Implementing WFH will create challenges, say bosses


PETALING JAYA: Industry players are understanding of the government’s directive for one million workers to work from home but they say there will be a lot of issues in implementing the order.

The Malaysian Employers Federation (MEF) said they understood the government came up with the measure as many offices were located in confined spaces and air-conditioned.

However, MEF executive director Datuk Shamsuddin Bardan said businesses would be impacted as the results of the swab tests would take several days to be known.

He explained that some business would require the physical presence of employees as it might involve submission of documents, for example.

“It will be challenging when it comes to licences and permits as documents would have to be submitted physically, with no online submissions accepted, ” he said.

He added that since the conditional movement control order (MCO) was enforced on Oct 14 in the Klang Valley, many had noticed challenges in Internet connectivity.

“Another issue is whether confidential data can be safeguarded and not open to hacking. We know about the level of security in personal homes, compared to offices, ” he said, citing security concerns.

Small and medium-sized enterprises (SMEs) Association of Malaysia president Datuk Michael

Kang said the work from home arrangement was not possible for many of them.

“If the government insists on this, they should allow employers to ask workers to take unpaid leave or for the government to subsidise salaries if working from home is not possible, ” he said.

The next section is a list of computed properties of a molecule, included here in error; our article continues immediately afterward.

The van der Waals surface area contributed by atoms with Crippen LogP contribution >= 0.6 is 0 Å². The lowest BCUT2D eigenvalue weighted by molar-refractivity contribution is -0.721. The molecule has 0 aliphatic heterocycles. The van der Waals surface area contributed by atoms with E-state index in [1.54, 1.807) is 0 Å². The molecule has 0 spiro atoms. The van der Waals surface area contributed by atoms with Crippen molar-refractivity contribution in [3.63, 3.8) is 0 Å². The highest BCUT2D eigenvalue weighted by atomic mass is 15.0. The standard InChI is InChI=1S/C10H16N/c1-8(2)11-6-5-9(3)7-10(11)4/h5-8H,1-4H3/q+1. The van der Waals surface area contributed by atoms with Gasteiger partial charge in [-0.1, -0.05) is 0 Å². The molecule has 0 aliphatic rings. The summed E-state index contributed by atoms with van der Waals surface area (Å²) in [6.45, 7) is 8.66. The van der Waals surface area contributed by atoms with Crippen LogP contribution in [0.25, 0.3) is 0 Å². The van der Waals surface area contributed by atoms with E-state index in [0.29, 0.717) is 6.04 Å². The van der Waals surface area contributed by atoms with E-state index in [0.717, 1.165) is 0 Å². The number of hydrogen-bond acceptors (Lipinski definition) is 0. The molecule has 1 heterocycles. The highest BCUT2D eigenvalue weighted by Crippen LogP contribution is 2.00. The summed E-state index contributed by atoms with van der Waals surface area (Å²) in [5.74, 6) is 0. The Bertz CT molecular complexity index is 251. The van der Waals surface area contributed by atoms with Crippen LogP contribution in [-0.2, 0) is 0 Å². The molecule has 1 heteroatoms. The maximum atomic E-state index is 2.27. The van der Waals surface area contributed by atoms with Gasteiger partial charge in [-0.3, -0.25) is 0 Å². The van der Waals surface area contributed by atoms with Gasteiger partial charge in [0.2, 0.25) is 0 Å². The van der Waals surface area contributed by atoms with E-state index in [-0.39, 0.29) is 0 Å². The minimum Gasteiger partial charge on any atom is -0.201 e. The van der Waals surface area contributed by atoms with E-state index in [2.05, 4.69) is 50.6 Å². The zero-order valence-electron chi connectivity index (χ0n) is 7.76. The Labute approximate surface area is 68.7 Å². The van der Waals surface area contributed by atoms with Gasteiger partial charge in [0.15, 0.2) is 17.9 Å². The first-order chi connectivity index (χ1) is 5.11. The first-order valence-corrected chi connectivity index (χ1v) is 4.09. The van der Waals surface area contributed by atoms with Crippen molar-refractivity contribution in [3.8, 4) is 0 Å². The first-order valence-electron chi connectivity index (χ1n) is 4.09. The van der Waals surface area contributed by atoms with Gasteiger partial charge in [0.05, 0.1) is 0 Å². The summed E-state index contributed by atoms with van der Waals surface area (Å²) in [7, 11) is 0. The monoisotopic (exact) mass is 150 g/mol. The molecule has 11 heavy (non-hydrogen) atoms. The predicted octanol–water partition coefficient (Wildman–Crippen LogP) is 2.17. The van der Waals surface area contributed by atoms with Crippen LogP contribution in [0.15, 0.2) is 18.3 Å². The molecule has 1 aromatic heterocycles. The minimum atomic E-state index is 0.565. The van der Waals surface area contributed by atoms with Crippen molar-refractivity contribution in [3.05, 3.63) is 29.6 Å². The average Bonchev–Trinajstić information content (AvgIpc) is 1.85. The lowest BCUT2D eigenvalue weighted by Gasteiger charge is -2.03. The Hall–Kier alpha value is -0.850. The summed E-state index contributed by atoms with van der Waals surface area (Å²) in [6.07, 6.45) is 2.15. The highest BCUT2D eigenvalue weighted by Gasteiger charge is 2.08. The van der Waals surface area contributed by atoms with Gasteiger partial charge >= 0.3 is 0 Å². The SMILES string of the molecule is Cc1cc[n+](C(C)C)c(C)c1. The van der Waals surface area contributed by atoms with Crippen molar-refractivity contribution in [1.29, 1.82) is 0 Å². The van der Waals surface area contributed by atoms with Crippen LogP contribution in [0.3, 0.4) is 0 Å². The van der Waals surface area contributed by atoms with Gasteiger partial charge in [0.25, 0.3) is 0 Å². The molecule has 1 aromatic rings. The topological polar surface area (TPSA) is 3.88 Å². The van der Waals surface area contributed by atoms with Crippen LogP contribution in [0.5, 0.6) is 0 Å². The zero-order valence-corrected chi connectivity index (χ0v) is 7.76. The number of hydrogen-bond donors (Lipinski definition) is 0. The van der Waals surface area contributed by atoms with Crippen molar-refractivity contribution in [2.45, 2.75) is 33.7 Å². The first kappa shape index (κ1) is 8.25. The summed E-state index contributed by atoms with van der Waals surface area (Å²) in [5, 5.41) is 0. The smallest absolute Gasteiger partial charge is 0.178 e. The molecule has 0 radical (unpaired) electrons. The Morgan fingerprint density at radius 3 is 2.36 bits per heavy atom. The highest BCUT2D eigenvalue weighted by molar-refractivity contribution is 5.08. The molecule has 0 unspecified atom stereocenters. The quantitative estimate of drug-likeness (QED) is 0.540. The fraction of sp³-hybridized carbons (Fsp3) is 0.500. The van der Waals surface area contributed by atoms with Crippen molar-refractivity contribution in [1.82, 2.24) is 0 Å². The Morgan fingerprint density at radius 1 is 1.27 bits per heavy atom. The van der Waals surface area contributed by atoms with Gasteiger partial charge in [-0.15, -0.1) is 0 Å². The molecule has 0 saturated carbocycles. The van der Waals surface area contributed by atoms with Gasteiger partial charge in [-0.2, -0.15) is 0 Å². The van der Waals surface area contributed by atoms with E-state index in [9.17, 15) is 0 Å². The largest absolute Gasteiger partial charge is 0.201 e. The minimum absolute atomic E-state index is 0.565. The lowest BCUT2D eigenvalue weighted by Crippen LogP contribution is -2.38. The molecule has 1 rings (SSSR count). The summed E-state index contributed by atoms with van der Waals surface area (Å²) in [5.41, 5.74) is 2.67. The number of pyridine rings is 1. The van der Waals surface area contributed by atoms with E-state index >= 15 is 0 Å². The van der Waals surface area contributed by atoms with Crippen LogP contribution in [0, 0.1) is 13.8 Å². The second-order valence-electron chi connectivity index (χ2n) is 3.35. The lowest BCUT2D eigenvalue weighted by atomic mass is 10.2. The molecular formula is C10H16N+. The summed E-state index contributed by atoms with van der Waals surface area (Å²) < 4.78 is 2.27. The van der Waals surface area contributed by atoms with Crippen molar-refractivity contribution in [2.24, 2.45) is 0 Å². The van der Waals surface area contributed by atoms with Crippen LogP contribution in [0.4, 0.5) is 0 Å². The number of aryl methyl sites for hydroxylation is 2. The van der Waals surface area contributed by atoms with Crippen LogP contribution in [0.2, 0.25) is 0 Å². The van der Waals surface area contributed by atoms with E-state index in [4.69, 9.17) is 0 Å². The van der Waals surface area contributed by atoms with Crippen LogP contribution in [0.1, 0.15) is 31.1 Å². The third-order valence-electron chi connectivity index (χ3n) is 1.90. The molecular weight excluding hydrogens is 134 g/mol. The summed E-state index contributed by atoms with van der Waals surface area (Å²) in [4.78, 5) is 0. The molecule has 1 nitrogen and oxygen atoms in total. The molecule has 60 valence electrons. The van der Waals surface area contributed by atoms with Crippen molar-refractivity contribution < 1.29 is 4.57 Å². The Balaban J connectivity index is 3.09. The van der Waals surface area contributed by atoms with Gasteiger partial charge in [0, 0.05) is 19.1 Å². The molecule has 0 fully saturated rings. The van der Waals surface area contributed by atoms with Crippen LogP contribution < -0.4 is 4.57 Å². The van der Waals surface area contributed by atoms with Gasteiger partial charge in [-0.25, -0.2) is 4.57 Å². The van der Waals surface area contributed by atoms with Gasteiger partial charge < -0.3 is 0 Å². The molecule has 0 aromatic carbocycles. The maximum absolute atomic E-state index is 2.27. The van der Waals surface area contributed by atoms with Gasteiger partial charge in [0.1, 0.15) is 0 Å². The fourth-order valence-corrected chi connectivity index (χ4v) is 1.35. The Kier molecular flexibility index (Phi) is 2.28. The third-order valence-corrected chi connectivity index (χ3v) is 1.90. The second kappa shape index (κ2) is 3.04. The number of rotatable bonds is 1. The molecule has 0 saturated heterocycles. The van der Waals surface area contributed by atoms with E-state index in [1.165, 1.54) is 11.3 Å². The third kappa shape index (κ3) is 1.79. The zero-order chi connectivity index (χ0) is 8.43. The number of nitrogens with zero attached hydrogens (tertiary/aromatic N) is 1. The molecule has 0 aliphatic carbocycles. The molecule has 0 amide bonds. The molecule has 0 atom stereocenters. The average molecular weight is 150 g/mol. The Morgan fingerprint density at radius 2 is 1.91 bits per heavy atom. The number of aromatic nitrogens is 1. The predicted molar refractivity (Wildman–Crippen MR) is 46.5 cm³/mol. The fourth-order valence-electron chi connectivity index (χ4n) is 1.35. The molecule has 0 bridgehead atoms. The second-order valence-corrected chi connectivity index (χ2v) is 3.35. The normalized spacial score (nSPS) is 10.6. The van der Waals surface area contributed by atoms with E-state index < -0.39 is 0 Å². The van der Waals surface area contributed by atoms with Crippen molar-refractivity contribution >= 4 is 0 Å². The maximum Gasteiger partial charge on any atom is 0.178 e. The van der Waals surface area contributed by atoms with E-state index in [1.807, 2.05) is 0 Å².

He added that some data was only stored in the office and that some employees did not have equipment to work from home.

He also questioned how all employees could be tested within a short span of time, citing bad experiences with previous government directives on testing.

Federation of Malaysian Manufacturers (FMM) president Tan Sri Soh Thian Lai said the industry would do its best to adhere to the directive and called on the government to institute stricter controls to break the chain of infections.

However, Soh said the work from home arrangement did not suit all and would affect the productivity of certain categories of employees.

“The government needs to understand the perspective of factories and their operations, where certain management and supervisory personnel would still be required to work on site to ensure production continuity, ” he added.

Soh hopes to see clearer guidelines and a seamless exemption process, including an efficient system to get the Covid-19 screening done for required employees.

Universiti Malaya virologist Prof Dr Sazaly Abu Bakar said the government’s directive was “draconian” but was not surprising as they had earlier alluded to failure by employers in preparing infrastructure to prevent the spread of the virus.

“Preventing workplace transmission is something they have to seriously look at to interrupt the transmission right now.

“The problem now is we don’t know who has been infected, especially in Sabah and Selangor.

“In the other states it is probably still under control, but in Melaka and Perak, cases are already up, ” he said.

However, Dr Sazaly noted that testing was also not the only way out as a negative result today did not mean they were free of the virus.

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